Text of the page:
In non-western cultures, other ring placement might be more traditional. For example, in many Eastern European countries, the wedding rings go on the right hand instead.
What Kind Of Ring Is For An Anniversary?
Since many people wear the anniversary band with the original engagement and/or wedding rings, the band coordinates with them. For this reason, typically, buyers pick a metal that matches whatever the original rings are made of. Anniversary bands also tend to feature diamonds, the stone on most engagement rings.
However, this isn't a hard and fast rule. If you plan to wear the ring separate from the wedding rings, it doesn't have to coordinate at all. This is a perfect chance to pick something modern and match your exact tastes, with no rules.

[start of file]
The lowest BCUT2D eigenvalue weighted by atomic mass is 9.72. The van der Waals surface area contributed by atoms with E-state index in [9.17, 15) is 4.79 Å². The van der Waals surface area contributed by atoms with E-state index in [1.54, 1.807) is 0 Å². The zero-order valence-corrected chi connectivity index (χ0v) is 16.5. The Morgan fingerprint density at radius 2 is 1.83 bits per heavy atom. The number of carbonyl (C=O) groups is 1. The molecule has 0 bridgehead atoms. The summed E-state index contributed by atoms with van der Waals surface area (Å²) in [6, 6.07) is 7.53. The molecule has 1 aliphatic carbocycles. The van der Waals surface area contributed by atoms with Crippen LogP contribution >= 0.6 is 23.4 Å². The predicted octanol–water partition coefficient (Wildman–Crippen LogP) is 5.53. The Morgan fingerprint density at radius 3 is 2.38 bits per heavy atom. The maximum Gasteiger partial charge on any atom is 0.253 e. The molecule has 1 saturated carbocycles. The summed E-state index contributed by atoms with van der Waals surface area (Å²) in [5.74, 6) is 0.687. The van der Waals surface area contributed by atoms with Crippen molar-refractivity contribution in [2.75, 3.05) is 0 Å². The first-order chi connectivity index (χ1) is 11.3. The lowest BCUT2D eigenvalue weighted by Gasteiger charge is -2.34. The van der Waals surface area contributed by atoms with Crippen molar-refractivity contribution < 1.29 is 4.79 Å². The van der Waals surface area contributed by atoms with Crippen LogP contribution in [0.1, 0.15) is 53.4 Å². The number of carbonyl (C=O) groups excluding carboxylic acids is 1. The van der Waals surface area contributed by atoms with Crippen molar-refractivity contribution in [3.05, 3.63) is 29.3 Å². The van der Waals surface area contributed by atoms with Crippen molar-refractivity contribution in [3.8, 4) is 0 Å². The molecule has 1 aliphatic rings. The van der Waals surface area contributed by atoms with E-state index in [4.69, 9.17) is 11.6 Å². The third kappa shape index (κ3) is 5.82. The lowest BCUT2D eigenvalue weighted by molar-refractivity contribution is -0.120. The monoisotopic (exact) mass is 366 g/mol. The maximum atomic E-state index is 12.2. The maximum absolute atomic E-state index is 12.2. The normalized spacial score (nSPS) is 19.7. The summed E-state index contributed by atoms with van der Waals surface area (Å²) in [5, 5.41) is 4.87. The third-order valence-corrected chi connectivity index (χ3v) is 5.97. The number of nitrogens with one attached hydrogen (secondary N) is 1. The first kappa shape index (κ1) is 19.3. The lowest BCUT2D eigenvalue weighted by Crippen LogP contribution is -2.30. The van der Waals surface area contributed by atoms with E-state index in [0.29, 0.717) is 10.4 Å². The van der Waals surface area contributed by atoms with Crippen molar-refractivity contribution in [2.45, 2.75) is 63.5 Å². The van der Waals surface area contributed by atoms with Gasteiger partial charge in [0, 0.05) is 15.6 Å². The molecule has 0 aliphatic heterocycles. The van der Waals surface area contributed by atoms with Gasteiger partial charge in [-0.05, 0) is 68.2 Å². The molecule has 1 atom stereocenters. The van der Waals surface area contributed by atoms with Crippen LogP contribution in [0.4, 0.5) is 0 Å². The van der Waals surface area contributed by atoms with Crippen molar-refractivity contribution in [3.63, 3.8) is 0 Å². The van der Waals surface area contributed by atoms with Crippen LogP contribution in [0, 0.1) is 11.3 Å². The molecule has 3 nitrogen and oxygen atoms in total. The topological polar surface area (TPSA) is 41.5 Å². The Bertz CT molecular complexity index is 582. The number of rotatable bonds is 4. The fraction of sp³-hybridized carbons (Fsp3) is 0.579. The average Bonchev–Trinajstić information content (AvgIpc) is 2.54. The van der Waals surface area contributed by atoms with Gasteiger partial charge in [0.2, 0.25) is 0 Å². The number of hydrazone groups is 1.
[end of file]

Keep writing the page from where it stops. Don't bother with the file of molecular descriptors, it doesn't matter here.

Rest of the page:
If you want to wear your wedding ring, engagement ring, and anniversary band together for a sandwich effect, you'll want to pick something that works well together. But it doesn't have to be only diamonds. Gemstones or moissanite (a stone that resembles diamond but is lab-created and more affordable) are popular choices as well.
How Much Should You Spend on An Anniversary Band?
There's no official policy for an anniversary band, unlike the engagement ring. The three-month rule that says a man should spend the equivalent of three months salary on an engagement ring has been around for a long time. In fact, it's been around so long that many people now find it dated or ridiculous. It's hard to say what the new rule for engagement ring buying might be when the three-month rule fades out of use entirely.